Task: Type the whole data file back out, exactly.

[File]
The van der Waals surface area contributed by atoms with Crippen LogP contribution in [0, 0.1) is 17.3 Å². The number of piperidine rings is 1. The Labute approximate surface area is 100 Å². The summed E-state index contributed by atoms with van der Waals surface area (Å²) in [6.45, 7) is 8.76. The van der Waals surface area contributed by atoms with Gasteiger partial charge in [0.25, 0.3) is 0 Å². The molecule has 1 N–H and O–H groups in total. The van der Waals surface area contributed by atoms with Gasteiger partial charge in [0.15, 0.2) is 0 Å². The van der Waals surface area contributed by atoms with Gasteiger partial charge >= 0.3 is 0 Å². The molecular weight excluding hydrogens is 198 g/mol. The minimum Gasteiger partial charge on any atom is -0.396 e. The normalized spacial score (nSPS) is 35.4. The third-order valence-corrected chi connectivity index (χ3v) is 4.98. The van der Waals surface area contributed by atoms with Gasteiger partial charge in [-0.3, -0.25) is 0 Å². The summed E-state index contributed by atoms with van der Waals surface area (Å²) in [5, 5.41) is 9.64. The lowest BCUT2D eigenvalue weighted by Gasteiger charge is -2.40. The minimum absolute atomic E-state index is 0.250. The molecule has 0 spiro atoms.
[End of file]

The van der Waals surface area contributed by atoms with Crippen LogP contribution in [0, 0.1) is 17.3 Å². The number of piperidine rings is 1. The Labute approximate surface area is 100 Å². The summed E-state index contributed by atoms with van der Waals surface area (Å²) in [6.45, 7) is 8.76. The van der Waals surface area contributed by atoms with Gasteiger partial charge in [0.25, 0.3) is 0 Å². The molecule has 1 N–H and O–H groups in total. The van der Waals surface area contributed by atoms with Gasteiger partial charge in [0.15, 0.2) is 0 Å². The van der Waals surface area contributed by atoms with Gasteiger partial charge >= 0.3 is 0 Å². The molecular weight excluding hydrogens is 198 g/mol. The minimum Gasteiger partial charge on any atom is -0.396 e. The normalized spacial score (nSPS) is 35.4. The third-order valence-corrected chi connectivity index (χ3v) is 4.98. The van der Waals surface area contributed by atoms with Gasteiger partial charge in [-0.3, -0.25) is 0 Å². The summed E-state index contributed by atoms with van der Waals surface area (Å²) in [5, 5.41) is 9.64. The lowest BCUT2D eigenvalue weighted by Gasteiger charge is -2.40. The minimum absolute atomic E-state index is 0.250. The molecule has 0 spiro atoms.